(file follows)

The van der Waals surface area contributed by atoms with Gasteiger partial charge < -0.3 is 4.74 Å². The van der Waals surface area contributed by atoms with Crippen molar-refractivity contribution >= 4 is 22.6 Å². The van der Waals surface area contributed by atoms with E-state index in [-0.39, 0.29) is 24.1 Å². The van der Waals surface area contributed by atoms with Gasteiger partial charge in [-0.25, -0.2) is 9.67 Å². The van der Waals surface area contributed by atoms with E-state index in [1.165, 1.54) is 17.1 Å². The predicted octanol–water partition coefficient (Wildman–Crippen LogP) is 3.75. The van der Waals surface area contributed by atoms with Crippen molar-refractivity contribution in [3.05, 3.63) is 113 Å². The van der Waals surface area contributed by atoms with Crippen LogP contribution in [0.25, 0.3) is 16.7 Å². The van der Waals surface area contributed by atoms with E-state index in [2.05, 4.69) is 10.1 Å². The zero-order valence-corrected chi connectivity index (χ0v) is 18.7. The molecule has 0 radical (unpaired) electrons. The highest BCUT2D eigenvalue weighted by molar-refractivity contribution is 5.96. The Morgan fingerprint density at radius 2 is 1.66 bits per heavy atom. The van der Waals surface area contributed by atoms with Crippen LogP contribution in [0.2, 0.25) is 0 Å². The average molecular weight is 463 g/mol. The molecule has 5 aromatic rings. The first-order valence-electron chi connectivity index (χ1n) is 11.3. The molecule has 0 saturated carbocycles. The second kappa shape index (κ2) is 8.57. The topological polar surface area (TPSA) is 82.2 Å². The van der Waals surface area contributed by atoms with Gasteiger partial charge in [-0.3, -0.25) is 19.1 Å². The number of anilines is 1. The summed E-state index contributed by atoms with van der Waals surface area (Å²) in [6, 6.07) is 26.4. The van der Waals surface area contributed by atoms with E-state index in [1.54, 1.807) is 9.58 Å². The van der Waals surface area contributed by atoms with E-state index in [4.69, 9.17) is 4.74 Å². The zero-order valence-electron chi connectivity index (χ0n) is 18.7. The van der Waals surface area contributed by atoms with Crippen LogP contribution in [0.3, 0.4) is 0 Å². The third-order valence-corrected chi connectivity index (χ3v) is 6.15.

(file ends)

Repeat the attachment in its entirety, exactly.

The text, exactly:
The van der Waals surface area contributed by atoms with Gasteiger partial charge < -0.3 is 4.74 Å². The van der Waals surface area contributed by atoms with Crippen molar-refractivity contribution >= 4 is 22.6 Å². The van der Waals surface area contributed by atoms with E-state index in [-0.39, 0.29) is 24.1 Å². The van der Waals surface area contributed by atoms with Gasteiger partial charge in [-0.25, -0.2) is 9.67 Å². The van der Waals surface area contributed by atoms with E-state index in [1.165, 1.54) is 17.1 Å². The predicted octanol–water partition coefficient (Wildman–Crippen LogP) is 3.75. The van der Waals surface area contributed by atoms with Crippen molar-refractivity contribution in [3.05, 3.63) is 113 Å². The van der Waals surface area contributed by atoms with Crippen LogP contribution in [0.25, 0.3) is 16.7 Å². The van der Waals surface area contributed by atoms with E-state index in [2.05, 4.69) is 10.1 Å². The zero-order valence-corrected chi connectivity index (χ0v) is 18.7. The molecule has 0 radical (unpaired) electrons. The highest BCUT2D eigenvalue weighted by molar-refractivity contribution is 5.96. The Morgan fingerprint density at radius 2 is 1.66 bits per heavy atom. The van der Waals surface area contributed by atoms with Crippen LogP contribution in [0.2, 0.25) is 0 Å². The average molecular weight is 463 g/mol. The molecule has 5 aromatic rings. The first-order valence-electron chi connectivity index (χ1n) is 11.3. The molecule has 0 saturated carbocycles. The second kappa shape index (κ2) is 8.57. The topological polar surface area (TPSA) is 82.2 Å². The van der Waals surface area contributed by atoms with Gasteiger partial charge in [-0.3, -0.25) is 19.1 Å². The number of anilines is 1. The summed E-state index contributed by atoms with van der Waals surface area (Å²) in [6, 6.07) is 26.4. The van der Waals surface area contributed by atoms with E-state index in [1.54, 1.807) is 9.58 Å². The van der Waals surface area contributed by atoms with E-state index in [4.69, 9.17) is 4.74 Å². The zero-order valence-electron chi connectivity index (χ0n) is 18.7. The van der Waals surface area contributed by atoms with Crippen LogP contribution in [0.3, 0.4) is 0 Å². The third-order valence-corrected chi connectivity index (χ3v) is 6.15.